There are certain professions where alcoholism and substance abuse are seen at higher rates than others. One is law enforcement. The rate of alcoholism and substance abuse is thought to be significantly higher in this career field because of the stress, the difficult situations, strenuous work environment, and the potential for PTSD all leading to self-medication in the form of drugs and alcohol.

There’s another career area, however, where the alcoholism rate is significantly higher than the general population, and that’s among lawyers.

What Is The Alcoholism Rate For Lawyers?

While many previous studies had shown alcoholism and substance abuse rates to be higher among lawyers, this recent study put the numbers even higher than was seen in the past. In addition to the high rate of alcoholism and mental health for lawyers, younger lawyers were shown to be the most at-risk segment of the overall field.

Past research had seemed to conclude it was older lawyers who were more at risk for developing both substance abuse and mental health problems.

Alcoholism in the Legal Field

This study was conducted by the ABA Commission on Lawyer Assistance Programs and the Hazelden Betty Ford Foundation. It was expansive in scope and looked at almost 13,000 lawyers and judges who were licensed and employed in the U.S.

Respondents did the Alcohol Use Disorders Identification Test, which is the World Health Organization uses as its primary screening tool for alcohol abuse disorders.

According to the research, nearly 21 percent of participating lawyers and judges had problems with alcohol use, however, when the questions were focused only on how often the participants drank, more than 36 percent were seen as problem drinkers.

Along with these findings of the alcoholism rate for lawyers, the study also showed that 28 percent of respondents said they’d experienced depression, 19 percent anxiety, and 23 percent said they’d experienced stress. These numbers were all also higher than previous findings in different studies.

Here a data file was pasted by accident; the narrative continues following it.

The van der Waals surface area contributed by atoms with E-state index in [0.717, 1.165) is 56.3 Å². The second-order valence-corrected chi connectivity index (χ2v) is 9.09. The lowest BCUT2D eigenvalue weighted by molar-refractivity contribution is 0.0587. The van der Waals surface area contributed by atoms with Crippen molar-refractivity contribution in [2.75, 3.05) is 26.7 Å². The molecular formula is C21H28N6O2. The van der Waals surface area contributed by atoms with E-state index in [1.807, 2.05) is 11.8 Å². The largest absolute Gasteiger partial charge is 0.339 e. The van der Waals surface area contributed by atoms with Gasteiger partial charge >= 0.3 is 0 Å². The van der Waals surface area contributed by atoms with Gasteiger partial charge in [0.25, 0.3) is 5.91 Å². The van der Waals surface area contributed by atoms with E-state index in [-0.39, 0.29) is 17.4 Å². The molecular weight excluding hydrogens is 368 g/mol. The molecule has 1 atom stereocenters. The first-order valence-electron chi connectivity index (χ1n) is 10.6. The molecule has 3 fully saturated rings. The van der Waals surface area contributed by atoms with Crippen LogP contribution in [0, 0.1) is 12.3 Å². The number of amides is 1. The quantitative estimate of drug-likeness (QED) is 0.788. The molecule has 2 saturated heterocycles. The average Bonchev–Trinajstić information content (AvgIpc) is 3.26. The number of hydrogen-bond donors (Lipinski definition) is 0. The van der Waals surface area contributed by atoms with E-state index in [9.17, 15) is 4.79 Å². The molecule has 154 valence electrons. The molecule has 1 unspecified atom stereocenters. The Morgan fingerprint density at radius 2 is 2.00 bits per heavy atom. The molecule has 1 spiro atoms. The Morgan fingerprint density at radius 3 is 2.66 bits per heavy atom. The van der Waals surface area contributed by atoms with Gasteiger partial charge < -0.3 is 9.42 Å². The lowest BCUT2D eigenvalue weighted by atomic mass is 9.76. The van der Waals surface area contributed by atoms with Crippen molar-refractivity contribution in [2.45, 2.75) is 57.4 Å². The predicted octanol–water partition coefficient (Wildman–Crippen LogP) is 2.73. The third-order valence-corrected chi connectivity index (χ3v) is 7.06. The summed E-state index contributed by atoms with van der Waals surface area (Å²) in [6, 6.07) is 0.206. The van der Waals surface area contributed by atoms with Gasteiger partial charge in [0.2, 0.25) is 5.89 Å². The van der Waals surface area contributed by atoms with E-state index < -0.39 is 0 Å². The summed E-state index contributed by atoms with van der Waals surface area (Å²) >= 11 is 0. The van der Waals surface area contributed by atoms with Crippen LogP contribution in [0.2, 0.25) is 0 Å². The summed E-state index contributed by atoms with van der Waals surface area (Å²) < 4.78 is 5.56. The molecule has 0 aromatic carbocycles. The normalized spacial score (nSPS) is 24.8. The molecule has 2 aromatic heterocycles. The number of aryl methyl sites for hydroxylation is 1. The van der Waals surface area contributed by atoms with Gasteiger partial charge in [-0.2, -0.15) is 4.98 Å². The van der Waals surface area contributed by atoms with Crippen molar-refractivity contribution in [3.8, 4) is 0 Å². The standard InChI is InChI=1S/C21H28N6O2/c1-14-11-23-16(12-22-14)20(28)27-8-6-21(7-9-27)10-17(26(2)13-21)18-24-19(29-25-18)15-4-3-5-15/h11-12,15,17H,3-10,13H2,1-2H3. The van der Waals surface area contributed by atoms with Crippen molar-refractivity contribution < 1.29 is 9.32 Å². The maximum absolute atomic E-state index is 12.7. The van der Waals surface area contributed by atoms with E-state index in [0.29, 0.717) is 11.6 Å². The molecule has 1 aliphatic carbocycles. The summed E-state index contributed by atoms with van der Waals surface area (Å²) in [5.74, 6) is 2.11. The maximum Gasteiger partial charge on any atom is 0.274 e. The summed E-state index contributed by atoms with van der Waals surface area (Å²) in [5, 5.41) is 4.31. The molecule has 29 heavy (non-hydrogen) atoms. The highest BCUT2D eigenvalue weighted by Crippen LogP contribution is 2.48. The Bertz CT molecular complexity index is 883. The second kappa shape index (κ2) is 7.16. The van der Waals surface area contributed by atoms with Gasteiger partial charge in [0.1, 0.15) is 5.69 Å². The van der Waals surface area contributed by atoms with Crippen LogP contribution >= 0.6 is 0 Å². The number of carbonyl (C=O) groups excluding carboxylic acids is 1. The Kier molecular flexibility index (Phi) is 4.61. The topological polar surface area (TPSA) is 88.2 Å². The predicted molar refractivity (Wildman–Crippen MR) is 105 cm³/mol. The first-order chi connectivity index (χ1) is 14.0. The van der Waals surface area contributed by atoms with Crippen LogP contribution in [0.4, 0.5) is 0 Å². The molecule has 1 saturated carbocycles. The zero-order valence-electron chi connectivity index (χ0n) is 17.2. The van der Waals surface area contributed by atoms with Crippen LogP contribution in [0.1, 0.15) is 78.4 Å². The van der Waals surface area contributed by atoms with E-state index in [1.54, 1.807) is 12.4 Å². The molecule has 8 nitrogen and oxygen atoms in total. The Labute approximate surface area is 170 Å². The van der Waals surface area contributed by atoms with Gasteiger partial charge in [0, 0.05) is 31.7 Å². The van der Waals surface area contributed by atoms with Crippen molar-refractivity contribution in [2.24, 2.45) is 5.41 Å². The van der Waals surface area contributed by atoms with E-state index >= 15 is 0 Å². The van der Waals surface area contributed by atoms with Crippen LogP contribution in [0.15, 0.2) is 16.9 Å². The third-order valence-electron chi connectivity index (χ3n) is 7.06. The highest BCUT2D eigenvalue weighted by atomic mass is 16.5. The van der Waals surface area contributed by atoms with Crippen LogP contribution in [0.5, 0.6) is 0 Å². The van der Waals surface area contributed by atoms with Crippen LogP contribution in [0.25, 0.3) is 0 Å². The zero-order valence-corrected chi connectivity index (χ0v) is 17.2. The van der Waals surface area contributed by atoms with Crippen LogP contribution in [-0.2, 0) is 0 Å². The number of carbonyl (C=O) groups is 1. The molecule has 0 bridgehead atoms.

Another way to look at the alarming results regarding the alcoholism rate for lawyers is that one in three practicing lawyers is a problem drinker.

This compares to the general population, which during a study by the National Institute on Alcohol Abuse was shown to have an alcoholism rate of 6.8 percent for adults over the age of 18.

Other findings included the fact that lawyers in firms had the highest rates of alcohol abuse, and junior associates had the highest reported problem drinking, followed by senior associates and junior partners.

Lawyers with 10 or fewer years’ experience had significantly higher alcoholism rates than their more senior colleagues, and nearly 29 percent of participating lawyers in their first ten years of practicing could be said to have a drinking problem. After that, for lawyers working in their second decade, the rate went to 21 percent.

There is some belief that the drinking problems started in law school, but at the same time, 44 percent of lawyers who participated in the study said their problematic drinking habits started in their initial 15 years of being in practice. This indicates that starting a legal career can be correlated with a high likelihood of developing a drinking problem.

Why Is the Alcoholism Rate for Lawyers So High?

While the study cited above didn’t delve into reasons the alcoholism rate for lawyers is so high, there are some theories.

One of the biggest is that lawyers, particularly when they work in a firm, are part of a culture that embraces drinking and socializing, even making it part of work with client meetings. It’s not uncommon for people in the legal profession to get together after hours for events that involve alcohol, or even drink at daytime events.

Also, many law students begin to experience mental health issues during school, such as depression and anxiety, primarily because of how rigorous it is and also competitive. There is often a link between mental health disorders and alcoholism, and law students may begin self-medicating during the stressful situations they face in school, and that then carries over or even worsens during their initial years in practice.

Also, people who strive for perfection or are overachievers are often drawn to careers in law, so they may be predispositioned to using alcohol as a way to ease the stress and pressure they feel. Often people in the legal field put accomplishment and being successful over their own health and wellness, so they may rely on unhealthy coping mechanisms to deal with stress, such as alcohol.

When it comes to young lawyers in particular, along with culture and competition, there’s also a theory that while the number of well-paying jobs is on the decline, the cost of a legal education is on the rise. Young lawyers often graduate with more than $100,000 in debt, putting even more pressure on an already stressful profession.

Many law firms and organizations are trying to put in place programs and options that can help lawyers who may deal with problem drinking, but that’s not necessarily new, and still the alcoholism rate for lawyers seems to be on the rise, leaving many to wonder what the solution to this troubling trend is.

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